A lecture by Thomas Conlan, Bowdoin College. Presented at the one-day conference "The Mongols from the Margins: New Perspectives on Central Asians in World History."
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Stretching from the plains of Eastern Europe to the warm waters of the Pacific, the Pax Mongolica created Eurasia-wide networks of exchange and circulation through which not only military personnel, pathogens, and commodities circulated from China to the Eastern Mediterranean, but also ideas, customs, and social practices. How did the tenticular expansion of Mongol networks transform the cultural, social, and even imaginary realms of societies situated on the peripheries of Mongol rule? How did the societies on the margins in turn project their own representations of Mongol rule and its transformative role in the history of the region? This conference seeks to explore these two different yet related questions from the perspective of peoples on the distant margins of the Pax Mongolica who usually do not occupy a central position in the conventional historiography of Mongol Eurasia. Placing a Central Asian empire and its Eurasian outliers into the framework of a global medieval history, The Mongols from the Margins brings together international specialists on Cilician Armenia, the Caucasus, Japan, Europe, Egypt, and Byzantium to re-examine Mongol history from its multifarious peripheries.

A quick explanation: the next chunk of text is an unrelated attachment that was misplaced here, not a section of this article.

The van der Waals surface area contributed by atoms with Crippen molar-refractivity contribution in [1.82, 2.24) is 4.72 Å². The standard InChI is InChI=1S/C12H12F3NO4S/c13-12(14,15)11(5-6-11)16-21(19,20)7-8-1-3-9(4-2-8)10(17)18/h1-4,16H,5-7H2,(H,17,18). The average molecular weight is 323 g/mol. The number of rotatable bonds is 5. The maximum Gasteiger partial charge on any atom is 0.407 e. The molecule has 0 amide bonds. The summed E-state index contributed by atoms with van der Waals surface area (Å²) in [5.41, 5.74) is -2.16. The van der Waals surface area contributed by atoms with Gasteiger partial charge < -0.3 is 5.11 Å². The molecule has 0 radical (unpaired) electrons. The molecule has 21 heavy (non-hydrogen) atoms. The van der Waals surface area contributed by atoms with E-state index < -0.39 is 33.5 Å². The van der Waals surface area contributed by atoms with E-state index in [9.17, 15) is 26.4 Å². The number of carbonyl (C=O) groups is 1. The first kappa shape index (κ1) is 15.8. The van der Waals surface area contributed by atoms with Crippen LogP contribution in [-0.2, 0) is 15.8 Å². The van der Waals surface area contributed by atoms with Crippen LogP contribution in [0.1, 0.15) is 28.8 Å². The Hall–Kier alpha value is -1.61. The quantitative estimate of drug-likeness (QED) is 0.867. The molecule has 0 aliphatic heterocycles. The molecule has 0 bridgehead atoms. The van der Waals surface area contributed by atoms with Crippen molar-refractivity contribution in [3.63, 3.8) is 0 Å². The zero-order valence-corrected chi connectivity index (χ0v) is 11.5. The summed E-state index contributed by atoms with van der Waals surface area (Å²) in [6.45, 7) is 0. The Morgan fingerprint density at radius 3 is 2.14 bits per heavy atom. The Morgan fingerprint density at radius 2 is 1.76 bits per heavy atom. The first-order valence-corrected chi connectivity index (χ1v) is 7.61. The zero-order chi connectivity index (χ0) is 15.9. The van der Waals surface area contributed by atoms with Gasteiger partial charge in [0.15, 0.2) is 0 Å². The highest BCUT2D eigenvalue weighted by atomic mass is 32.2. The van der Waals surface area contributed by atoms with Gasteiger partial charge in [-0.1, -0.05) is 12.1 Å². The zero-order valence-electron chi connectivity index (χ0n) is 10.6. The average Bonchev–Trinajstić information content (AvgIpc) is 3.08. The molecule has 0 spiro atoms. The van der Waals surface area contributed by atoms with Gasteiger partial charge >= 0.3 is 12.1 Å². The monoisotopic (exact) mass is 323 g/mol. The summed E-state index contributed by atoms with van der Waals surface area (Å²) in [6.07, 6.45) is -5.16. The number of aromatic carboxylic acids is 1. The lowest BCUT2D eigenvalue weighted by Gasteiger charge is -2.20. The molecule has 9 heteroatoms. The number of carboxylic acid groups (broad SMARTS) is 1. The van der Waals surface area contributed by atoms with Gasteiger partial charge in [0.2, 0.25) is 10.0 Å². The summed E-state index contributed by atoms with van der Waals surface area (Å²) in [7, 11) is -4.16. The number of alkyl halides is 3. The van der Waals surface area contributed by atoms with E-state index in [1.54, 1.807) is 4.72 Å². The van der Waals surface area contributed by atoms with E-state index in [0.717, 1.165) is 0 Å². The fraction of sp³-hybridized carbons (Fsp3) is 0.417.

Organized by Nile Green, Director of the Program on Central Asia and Professor of History, and Sebouh Aslanian, Assistant Professor & Richard Hovannisian Endowed Chair in Modern Armenian History.
For more information and media from the "The Mongols from the Margins: New Perspectives on Central Asians in World History," please visit the conference page.